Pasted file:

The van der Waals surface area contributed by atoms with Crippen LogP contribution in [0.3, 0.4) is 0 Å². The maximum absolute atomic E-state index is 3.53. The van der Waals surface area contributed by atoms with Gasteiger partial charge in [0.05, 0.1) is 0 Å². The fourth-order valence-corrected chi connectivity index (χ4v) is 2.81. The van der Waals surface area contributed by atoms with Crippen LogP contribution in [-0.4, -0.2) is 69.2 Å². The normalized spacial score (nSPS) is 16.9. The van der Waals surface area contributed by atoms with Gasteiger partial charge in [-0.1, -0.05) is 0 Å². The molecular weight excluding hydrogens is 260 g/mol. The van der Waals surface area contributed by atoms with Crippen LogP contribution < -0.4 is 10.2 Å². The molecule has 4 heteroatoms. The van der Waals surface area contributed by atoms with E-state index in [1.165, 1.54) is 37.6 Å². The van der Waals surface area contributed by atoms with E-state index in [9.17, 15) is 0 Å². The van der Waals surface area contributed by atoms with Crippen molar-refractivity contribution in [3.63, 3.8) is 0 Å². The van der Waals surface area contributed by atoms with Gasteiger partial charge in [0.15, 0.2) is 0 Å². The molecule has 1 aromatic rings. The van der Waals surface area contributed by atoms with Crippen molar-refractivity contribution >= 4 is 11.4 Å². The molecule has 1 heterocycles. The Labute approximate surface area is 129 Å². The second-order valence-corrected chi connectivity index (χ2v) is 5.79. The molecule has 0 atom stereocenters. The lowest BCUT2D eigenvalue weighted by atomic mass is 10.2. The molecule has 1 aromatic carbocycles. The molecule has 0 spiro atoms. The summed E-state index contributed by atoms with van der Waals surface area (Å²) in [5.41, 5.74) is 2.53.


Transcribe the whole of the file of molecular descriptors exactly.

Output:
The van der Waals surface area contributed by atoms with Crippen LogP contribution in [0.3, 0.4) is 0 Å². The maximum absolute atomic E-state index is 3.53. The van der Waals surface area contributed by atoms with Gasteiger partial charge in [0.05, 0.1) is 0 Å². The fourth-order valence-corrected chi connectivity index (χ4v) is 2.81. The van der Waals surface area contributed by atoms with Crippen LogP contribution in [-0.4, -0.2) is 69.2 Å². The normalized spacial score (nSPS) is 16.9. The van der Waals surface area contributed by atoms with Gasteiger partial charge in [-0.1, -0.05) is 0 Å². The molecular weight excluding hydrogens is 260 g/mol. The van der Waals surface area contributed by atoms with Crippen LogP contribution < -0.4 is 10.2 Å². The molecule has 4 heteroatoms. The van der Waals surface area contributed by atoms with E-state index in [1.165, 1.54) is 37.6 Å². The van der Waals surface area contributed by atoms with E-state index in [9.17, 15) is 0 Å². The van der Waals surface area contributed by atoms with Crippen molar-refractivity contribution in [3.63, 3.8) is 0 Å². The van der Waals surface area contributed by atoms with Gasteiger partial charge in [0.15, 0.2) is 0 Å². The molecule has 1 aromatic rings. The van der Waals surface area contributed by atoms with Crippen molar-refractivity contribution >= 4 is 11.4 Å². The molecule has 1 heterocycles. The Labute approximate surface area is 129 Å². The second-order valence-corrected chi connectivity index (χ2v) is 5.79. The molecule has 0 atom stereocenters. The lowest BCUT2D eigenvalue weighted by atomic mass is 10.2. The molecule has 1 aromatic carbocycles. The molecule has 0 spiro atoms. The summed E-state index contributed by atoms with van der Waals surface area (Å²) in [5.41, 5.74) is 2.53.